This post began as a response to questions from Viola Larson about how I understand the relationships between Jesus, God, and the Trinity. As I was writing my response, I decided to post it as a main blog entry rather than as a comment to a previous post. So, this is not just to Viola, but to anyone who is still reading this blog. But thank you, Viola, for your good questions that compel me to flesh out my thoughts on these issues.
Jesus is definitely part of the Trinity. But, the paradox of the Trinity is that though the Trinity is one, each person of the Trinity has a distinctive character and relates to humanity in a different way. If there was not some differentiation between the three persons of the Trinity, the whole concept would be meaningless.
If Jesus was simply YHWH of the Old Testament enfleshed, it would make no sense for Jesus to pray to God or talk about God the Father as a distinct reality. God the Father and Jesus are not exactly the same thing—yet in a trinitarian sense they are both part of the Godhead. That’s why this is truly a paradox. What’s more, I don’t think there is an orthodox trinitarian theology that suggests that Jesus and God are the exact same thing. Again, that would strip the concept of the Trinity of all its meaning. (For a fascinating study that does in fact assume that Jesus is the embodiment of YHWH, with all of YHWH’s history, check out Jack Miles’ Christ: A Crisis in the Life of God.)
As for the question of worship, I think the idea that the persons of the Trinity are distinct and relate to us in different ways is key. It makes perfect sense to me, and in no way questions the divinity of Jesus, to suggest that we can (and perhaps should) relate to Jesus in a different way than we relate to God (the Father, Creator, or whatever qualifier you want to use). In fact, it may just be that what we learn about God in the divinity of Jesus is that there is an aspect of the trinitarian Godhead that especially and profoundly abides in humility, meekness, weakness, and a complete redefinition of power. If we supplant that with the kind of adoration, praise, and attribution of power that had previously been reserved only for YHWH, then it seems that we are ignoring an important and vital aspect of the revelation of God in Jesus.
Again, it makes perfect sense to me that we would relate (in worship or otherwise) to the three persons of the Trinity in different ways. To this point, how many hymns or songs lavish the Holy Spirit with the kind of praise that is directed to God (or Jesus)? There are plenty of hymns that talk about the Holy Spirit or invoke the presence of the Holy Spirit. But I’m hard pressed to think of one that praises the Holy Spirit (other than the doxology or the Gloria Patri, which are two of our only truly trinitarian worship songs). When was the last time you heard a praise band or traditional church choir sing praises to the Holy Spirit like we heard directed at Jesus at Triennium?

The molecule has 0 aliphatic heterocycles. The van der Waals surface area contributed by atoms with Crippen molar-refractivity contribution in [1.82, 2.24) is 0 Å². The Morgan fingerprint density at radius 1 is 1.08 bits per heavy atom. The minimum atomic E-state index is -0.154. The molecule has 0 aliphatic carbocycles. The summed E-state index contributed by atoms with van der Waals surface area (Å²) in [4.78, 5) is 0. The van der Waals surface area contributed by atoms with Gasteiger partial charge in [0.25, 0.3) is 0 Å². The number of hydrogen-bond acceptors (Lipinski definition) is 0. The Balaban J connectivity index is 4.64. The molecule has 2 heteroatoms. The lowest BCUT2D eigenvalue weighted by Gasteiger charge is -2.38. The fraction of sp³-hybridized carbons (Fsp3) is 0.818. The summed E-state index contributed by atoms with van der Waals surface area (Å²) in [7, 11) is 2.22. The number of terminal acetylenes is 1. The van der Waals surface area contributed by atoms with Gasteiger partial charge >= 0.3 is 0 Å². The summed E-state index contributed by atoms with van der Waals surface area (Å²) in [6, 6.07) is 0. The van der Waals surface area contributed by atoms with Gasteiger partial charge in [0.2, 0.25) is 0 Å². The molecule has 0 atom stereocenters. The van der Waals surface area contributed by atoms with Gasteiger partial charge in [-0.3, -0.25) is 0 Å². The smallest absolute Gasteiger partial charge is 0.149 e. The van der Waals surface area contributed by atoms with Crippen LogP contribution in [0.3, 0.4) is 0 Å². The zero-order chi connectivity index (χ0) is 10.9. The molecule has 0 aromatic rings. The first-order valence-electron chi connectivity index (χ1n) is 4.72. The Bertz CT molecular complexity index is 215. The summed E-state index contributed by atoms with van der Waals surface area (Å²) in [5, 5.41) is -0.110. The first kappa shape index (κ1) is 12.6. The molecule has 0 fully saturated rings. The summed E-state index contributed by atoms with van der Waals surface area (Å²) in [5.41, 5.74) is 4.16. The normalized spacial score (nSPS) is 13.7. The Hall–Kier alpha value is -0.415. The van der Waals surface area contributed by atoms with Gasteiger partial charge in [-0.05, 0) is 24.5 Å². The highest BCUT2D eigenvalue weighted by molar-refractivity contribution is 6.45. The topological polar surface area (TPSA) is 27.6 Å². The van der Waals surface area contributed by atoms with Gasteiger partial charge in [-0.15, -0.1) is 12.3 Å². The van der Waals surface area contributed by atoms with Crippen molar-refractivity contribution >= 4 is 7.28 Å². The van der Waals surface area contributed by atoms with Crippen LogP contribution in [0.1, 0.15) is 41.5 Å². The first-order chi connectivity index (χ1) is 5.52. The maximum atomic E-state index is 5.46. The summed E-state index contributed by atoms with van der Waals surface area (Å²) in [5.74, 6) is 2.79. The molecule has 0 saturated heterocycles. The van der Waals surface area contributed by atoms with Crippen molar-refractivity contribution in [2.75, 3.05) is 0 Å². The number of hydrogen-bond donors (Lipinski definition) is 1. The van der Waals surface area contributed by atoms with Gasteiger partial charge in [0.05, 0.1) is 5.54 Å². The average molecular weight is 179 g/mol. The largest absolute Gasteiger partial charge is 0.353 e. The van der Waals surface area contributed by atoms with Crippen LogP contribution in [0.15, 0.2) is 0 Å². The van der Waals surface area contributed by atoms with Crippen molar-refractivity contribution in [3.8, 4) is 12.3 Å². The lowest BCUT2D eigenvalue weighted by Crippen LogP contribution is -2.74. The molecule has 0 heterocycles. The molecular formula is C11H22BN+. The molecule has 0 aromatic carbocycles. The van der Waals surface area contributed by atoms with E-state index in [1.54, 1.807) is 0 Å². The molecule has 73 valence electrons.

Given all of this, if I were to try to express in greater detail what feels idolatrous about worshiping Jesus in the ways I’ve identified, it is that we are taking the kind of worship once directed only to YHWH (i.e., in the book of Psalms) and focusing it on an expression of God’s self-revelation who intentionally avoided that kind of praise or exaltation. If Jesus had wanted to make himself a walking God among humans, if Jesus had wanted to be adored and worshiped as a king or God on earth, he could have easily done that. Instead, he took every opportunity to avoid those very things.
I realize, of course, that even some of the earliest Christians began worshiping the resurrected Jesus in this way. But its within the realm of possibility to suggest that they got it wrong too and missed the point that Jesus was trying to make in his life and death. It wouldn’t have been the first time that Jesus’ disciples didn’t understand what he was trying to do.
At the same time, I’m sure there were early Christians that did not worship Jesus in this way but were nonetheless faithful followers of Jesus that believed he was the Messiah. Take Jesus’ brother James, for example. Given what we know about James from biblical and non-biblical sources, I can’t imagine him worshiping Jesus in this way. I suspect that he continued to worship God in the temple, while fully believing that his brother was the Messiah. (What James thought about Jesus’ divinity is not clear to me.)
In the end, more than anything I guess I’m wanting more balance in our worship. I’m willing to include Jesus worship as long as we are sure to include the full gospel story of Jesus and other ways of worshiping all three persons of the Trinity. But I think I will continue to be uncomfortable worshiping Jesus in this way for the reasons I’ve been trying to articulate. And I don’t find anything heretical about suggesting that we relate to the three persons of the Trinity in different ways. I don’t find anything heretical about suggesting that it is more appropriate to focus on the divinity revealed in Jesus’ human humility and weakness and to relate to this aspect of divinity in a way that corresponds to such humility.